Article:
Google says Sycamore was able to find the answer in just a few minutes – a task it estimates would take 10,000 years on the most powerful supercomputer.

However, before we start losing our minds that Google is about to take over the world for real this time, let’s take a step back.

You see, Google’s quantum computer consisted of 56 qubits. IBM’s System One latest iteration is just 53 qubits.

These are their ‘commercial’ level quantum computers. In the lab they’re both getting over 70 qubits. Google’s ‘Bristlecone’ chip is getting 72 qubits to be precise. An impressive leap so far.

What is quantum computing? It’s worth pointing out why quantum computers are such a game changer. Quantum computing is so advanced because it allows a machine to compute ‘superposition’. A normal computer computes in binary. It will compute a 1 or a 0 but individually, not together. It’s very logical. A normal computer operates and calculates using ‘bits’ short for binary digits.

However, a quantum computer can compute the grey area that exists in between the 1 and 0. It’s a third outcome which is the 1’s and the 0’s together and everything in between.

This quantum ‘superposition’ allows it to compute incredibly hard calculations that would take a normal binary computation system a lot longer to do. These quantum bits (qubits) enable a multitude greater processing capacity than any normal binary system might achieve.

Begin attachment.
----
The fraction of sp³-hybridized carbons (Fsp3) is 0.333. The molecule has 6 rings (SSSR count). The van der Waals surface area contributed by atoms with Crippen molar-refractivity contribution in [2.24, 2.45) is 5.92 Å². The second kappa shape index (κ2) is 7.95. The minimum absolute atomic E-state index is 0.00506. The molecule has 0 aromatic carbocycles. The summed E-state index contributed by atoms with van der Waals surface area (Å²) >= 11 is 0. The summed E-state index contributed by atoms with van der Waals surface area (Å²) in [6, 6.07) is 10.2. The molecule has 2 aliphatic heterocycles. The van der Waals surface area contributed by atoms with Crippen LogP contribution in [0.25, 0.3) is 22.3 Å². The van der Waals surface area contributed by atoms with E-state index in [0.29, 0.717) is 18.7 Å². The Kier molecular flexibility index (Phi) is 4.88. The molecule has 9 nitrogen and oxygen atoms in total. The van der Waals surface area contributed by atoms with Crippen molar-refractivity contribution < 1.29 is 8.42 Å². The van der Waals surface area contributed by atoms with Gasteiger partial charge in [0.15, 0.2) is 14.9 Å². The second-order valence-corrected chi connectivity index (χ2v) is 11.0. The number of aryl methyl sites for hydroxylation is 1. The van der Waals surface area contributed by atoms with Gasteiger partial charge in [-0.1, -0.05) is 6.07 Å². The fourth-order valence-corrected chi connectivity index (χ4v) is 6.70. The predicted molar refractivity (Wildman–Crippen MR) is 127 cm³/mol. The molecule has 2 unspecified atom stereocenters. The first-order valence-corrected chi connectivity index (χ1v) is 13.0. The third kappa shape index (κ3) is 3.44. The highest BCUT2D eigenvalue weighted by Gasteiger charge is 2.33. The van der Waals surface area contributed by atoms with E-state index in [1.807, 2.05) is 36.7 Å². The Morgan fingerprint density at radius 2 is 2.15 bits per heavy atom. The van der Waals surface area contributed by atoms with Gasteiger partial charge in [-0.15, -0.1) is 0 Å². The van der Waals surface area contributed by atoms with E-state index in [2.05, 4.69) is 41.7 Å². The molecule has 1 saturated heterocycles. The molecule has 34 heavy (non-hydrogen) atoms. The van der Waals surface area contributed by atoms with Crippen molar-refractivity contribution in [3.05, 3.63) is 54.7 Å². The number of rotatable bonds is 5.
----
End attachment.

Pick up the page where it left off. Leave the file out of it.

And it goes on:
Now, we’re very used to traditional computers. We’ve had them around our lives for decades now.

And the speed at which they’ve developed is something that we’ve become accustomed to as well. Every year or two a new set of computer hardware comes out that’s faster and better than the previous versions.

That’s why we have supercomputers and incredibly small and fast computers in the home, in our devices, everywhere today.

Quantum computing seeks to upend a lot of that. It holds the key to unlocking some of the world’s most difficult, complex problems that we can’t compute using even the best classic computers or supercomputers today.

And what we see today does appear, on the face of it, to represent how the classic computer developed. Initially, classic computers were huge, bulky items that were slow, only good at a few specific tasks.